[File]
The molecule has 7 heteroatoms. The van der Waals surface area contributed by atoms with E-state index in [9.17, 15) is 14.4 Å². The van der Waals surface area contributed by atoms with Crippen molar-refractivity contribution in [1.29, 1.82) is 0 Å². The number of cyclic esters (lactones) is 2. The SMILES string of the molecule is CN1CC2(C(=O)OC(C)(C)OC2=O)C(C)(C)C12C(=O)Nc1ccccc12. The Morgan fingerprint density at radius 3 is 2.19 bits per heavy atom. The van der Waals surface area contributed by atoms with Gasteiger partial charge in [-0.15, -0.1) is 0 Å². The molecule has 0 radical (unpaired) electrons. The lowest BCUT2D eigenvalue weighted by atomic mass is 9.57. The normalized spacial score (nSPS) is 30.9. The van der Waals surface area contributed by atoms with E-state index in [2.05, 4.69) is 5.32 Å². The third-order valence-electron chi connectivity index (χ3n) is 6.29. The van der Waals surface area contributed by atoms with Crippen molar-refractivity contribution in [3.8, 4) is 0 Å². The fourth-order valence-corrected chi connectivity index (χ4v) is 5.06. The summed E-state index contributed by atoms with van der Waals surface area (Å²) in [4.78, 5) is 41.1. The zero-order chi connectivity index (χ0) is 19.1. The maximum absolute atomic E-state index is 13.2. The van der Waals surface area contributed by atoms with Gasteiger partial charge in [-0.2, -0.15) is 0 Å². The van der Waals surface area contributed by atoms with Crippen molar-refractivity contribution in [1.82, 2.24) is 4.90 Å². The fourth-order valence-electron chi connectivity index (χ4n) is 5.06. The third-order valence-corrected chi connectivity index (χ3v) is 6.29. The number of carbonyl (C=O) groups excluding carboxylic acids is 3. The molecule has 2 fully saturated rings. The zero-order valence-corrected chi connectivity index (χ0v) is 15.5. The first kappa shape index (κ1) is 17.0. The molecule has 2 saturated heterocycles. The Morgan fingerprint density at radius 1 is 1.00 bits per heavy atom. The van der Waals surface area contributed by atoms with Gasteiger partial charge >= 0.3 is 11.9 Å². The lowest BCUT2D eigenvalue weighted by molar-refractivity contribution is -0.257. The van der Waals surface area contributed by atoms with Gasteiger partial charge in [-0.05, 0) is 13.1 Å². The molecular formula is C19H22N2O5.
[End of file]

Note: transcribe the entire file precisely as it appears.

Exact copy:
The molecule has 7 heteroatoms. The van der Waals surface area contributed by atoms with E-state index in [9.17, 15) is 14.4 Å². The van der Waals surface area contributed by atoms with Crippen molar-refractivity contribution in [1.29, 1.82) is 0 Å². The number of cyclic esters (lactones) is 2. The SMILES string of the molecule is CN1CC2(C(=O)OC(C)(C)OC2=O)C(C)(C)C12C(=O)Nc1ccccc12. The Morgan fingerprint density at radius 3 is 2.19 bits per heavy atom. The van der Waals surface area contributed by atoms with Gasteiger partial charge in [-0.15, -0.1) is 0 Å². The molecule has 0 radical (unpaired) electrons. The lowest BCUT2D eigenvalue weighted by atomic mass is 9.57. The normalized spacial score (nSPS) is 30.9. The van der Waals surface area contributed by atoms with E-state index in [2.05, 4.69) is 5.32 Å². The third-order valence-electron chi connectivity index (χ3n) is 6.29. The van der Waals surface area contributed by atoms with Crippen molar-refractivity contribution in [3.8, 4) is 0 Å². The fourth-order valence-corrected chi connectivity index (χ4v) is 5.06. The summed E-state index contributed by atoms with van der Waals surface area (Å²) in [4.78, 5) is 41.1. The zero-order chi connectivity index (χ0) is 19.1. The maximum absolute atomic E-state index is 13.2. The van der Waals surface area contributed by atoms with Gasteiger partial charge in [-0.2, -0.15) is 0 Å². The van der Waals surface area contributed by atoms with Crippen molar-refractivity contribution in [1.82, 2.24) is 4.90 Å². The fourth-order valence-electron chi connectivity index (χ4n) is 5.06. The third-order valence-corrected chi connectivity index (χ3v) is 6.29. The number of carbonyl (C=O) groups excluding carboxylic acids is 3. The molecule has 2 fully saturated rings. The zero-order valence-corrected chi connectivity index (χ0v) is 15.5. The first kappa shape index (κ1) is 17.0. The molecule has 2 saturated heterocycles. The Morgan fingerprint density at radius 1 is 1.00 bits per heavy atom. The van der Waals surface area contributed by atoms with Gasteiger partial charge >= 0.3 is 11.9 Å². The lowest BCUT2D eigenvalue weighted by molar-refractivity contribution is -0.257. The van der Waals surface area contributed by atoms with Gasteiger partial charge in [-0.05, 0) is 13.1 Å². The molecular formula is C19H22N2O5.